Monday, August 13, 2007

More on Bad Data

Global warming is (not) in the news again, thanks to a bunch of bad data from NASA's Goddard Institute for Space Studies (GISS). A brief summary is required.

Temperature stations around the country (and globe) measure the temperature all the time. This data is handy for weathermen to say "it is 4 degrees hotter than normal today" and to look for global warming (or cooling, I suppose). Unfortunately, urbanization has crept around many of these once-rural stations, ruining their readings: concrete and buildings hold heat, and in some cases things like air conditioning have been found to blow hot air directly onto the stations.

GISS accounts for this by "adjusting" the data for urbanization. Unfortunately, it would appear that they based their adjustments to the net data on the bad stations, making the whole thing skew upward. Additionally, they seem to have some sort of Y2K bug in their programming, showing a ridiculously large jump from 2000 onward.

All this was found by amateur bloggers and scientists. Here's a few articles weighing in to state the significance of this far better than I can:
From the discoverer of the error, Steve McIntyre:

...[O[n Jan 7, 2007, NOAA announced that "The 2006 average annual temperature for the contiguous U.S. was the warmest on record." This press release was widely covered as you can determine by googling “warmest year 2006 united states”...while Schmidt describes the changes atop the leader board as “very minor re-arrangements”, many followers of the climate debate are aware of intense battles over 0.1 or 0.2 degrees... Readers might perform a little thought experiment: suppose that Spencer and Christy had published a temperature history in which they claimed that 1934 was the warmest U.S. year on record and then it turned out that they had been a computer programming error opposite to the one that Hansen made, that Wentz and Mears discovered there was an error of 0.15 deg C in the Spencer and Christy results and, after fiixing this error, it turned out that 2006 was the warmest year on record. Would realclimate[.org] simply describe this as a “very minor re-arrangement”?
Also at Coyote Blog:
In a week when Newsweek chose to argue that climate skeptics need to shut up, this incident actually proves why two sides are needed for a quality scientific debate. Hansen and his folks missed this Y2K bug because, as a man-made global warming cheerleader, he expected to see temperatures going up rapidly so he did not think to question the data. Mr. Hansen is world-famous, is a friend of luminaries like Al Gore, gets grants in quarter million dollar chunks from various global warming believers. All his outlook and his incentives made him want the higher temperatures to be true. It took other people with different hypotheses about climate to see the recent temperature jump for what it was: An error.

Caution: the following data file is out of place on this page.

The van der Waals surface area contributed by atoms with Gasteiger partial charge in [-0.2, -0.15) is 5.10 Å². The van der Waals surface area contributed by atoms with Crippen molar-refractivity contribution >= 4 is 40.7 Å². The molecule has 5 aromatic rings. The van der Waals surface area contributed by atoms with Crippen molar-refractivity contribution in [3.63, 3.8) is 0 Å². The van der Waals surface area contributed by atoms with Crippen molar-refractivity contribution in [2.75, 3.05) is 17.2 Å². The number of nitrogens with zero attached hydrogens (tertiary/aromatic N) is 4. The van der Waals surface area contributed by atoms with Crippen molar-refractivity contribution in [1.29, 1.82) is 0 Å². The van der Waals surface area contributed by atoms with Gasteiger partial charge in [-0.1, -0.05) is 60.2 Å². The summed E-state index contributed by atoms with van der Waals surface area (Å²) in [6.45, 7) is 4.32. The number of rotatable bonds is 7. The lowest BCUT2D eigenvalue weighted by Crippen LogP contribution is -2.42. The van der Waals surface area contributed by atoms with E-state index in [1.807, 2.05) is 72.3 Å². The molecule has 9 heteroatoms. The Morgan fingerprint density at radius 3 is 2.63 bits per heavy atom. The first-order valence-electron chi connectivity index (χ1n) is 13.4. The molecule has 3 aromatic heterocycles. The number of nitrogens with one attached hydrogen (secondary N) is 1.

There's also a letter from Hansen responding to the new revelations and a response to his response here.
Hansen may have been for 1934 before he was against it. But now that he’s for 1934 once again, he can’t say that he was for it all along.

In the NASA press release in 1999 , Hansen was very strongly for 1934. He said then: The U.S. has warmed during the past century, but the warming hardly exceeds year-to-year variability.Indeed, in the U.S. the warmest decade was the 1930s and the warmest year was 1934.

However within only two years, this relationship had changed dramatically. In Hansen et al 2001 (referred to in the Lights On letter), 1934 and 1998 were in a virtual dead heat with 1934 in a slight lead. Hansen et al 2001 said:

The U.S. annual (January-December) mean temperature is slightly warmer in 1934 than in 1998 in the GISS analysis (Plate 6)… the difference between 1934 and 1998 mean temperatures is a few hundredths of a degree.
This website has all the data laid out for visual use. Enjoy.

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